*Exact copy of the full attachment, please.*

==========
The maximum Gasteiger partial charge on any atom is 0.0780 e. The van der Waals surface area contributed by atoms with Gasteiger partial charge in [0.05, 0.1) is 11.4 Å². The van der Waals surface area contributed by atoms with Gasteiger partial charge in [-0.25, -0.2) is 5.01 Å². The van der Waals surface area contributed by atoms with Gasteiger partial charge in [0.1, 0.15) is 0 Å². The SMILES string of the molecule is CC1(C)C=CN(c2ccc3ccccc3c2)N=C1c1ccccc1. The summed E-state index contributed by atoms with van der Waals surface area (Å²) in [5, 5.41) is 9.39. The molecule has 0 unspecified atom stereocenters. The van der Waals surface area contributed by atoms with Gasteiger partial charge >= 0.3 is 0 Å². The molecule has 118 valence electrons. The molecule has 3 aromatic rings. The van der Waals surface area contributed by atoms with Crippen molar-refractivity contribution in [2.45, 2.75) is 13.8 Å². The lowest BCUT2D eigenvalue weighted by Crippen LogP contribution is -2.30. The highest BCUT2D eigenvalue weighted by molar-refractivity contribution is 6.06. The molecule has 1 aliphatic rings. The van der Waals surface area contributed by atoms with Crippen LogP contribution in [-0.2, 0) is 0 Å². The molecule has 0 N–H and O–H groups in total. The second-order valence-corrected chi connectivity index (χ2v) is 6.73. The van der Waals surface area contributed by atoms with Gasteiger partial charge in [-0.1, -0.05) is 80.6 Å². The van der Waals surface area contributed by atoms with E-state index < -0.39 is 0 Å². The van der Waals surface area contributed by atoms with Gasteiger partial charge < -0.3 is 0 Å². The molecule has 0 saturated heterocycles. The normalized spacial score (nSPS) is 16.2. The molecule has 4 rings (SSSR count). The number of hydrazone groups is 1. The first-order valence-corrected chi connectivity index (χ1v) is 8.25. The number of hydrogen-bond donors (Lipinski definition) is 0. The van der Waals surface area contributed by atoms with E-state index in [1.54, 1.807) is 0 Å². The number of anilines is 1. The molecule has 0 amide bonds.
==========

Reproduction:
The maximum Gasteiger partial charge on any atom is 0.0780 e. The van der Waals surface area contributed by atoms with Gasteiger partial charge in [0.05, 0.1) is 11.4 Å². The van der Waals surface area contributed by atoms with Gasteiger partial charge in [-0.25, -0.2) is 5.01 Å². The van der Waals surface area contributed by atoms with Gasteiger partial charge in [0.1, 0.15) is 0 Å². The SMILES string of the molecule is CC1(C)C=CN(c2ccc3ccccc3c2)N=C1c1ccccc1. The summed E-state index contributed by atoms with van der Waals surface area (Å²) in [5, 5.41) is 9.39. The molecule has 0 unspecified atom stereocenters. The van der Waals surface area contributed by atoms with Gasteiger partial charge >= 0.3 is 0 Å². The molecule has 118 valence electrons. The molecule has 3 aromatic rings. The van der Waals surface area contributed by atoms with Crippen molar-refractivity contribution in [2.45, 2.75) is 13.8 Å². The lowest BCUT2D eigenvalue weighted by Crippen LogP contribution is -2.30. The highest BCUT2D eigenvalue weighted by molar-refractivity contribution is 6.06. The molecule has 1 aliphatic rings. The van der Waals surface area contributed by atoms with Crippen LogP contribution in [-0.2, 0) is 0 Å². The molecule has 0 N–H and O–H groups in total. The second-order valence-corrected chi connectivity index (χ2v) is 6.73. The van der Waals surface area contributed by atoms with Gasteiger partial charge in [-0.1, -0.05) is 80.6 Å². The van der Waals surface area contributed by atoms with E-state index < -0.39 is 0 Å². The van der Waals surface area contributed by atoms with Gasteiger partial charge < -0.3 is 0 Å². The molecule has 0 saturated heterocycles. The normalized spacial score (nSPS) is 16.2. The molecule has 4 rings (SSSR count). The number of hydrazone groups is 1. The first-order valence-corrected chi connectivity index (χ1v) is 8.25. The number of hydrogen-bond donors (Lipinski definition) is 0. The van der Waals surface area contributed by atoms with E-state index in [1.54, 1.807) is 0 Å². The number of anilines is 1. The molecule has 0 amide bonds.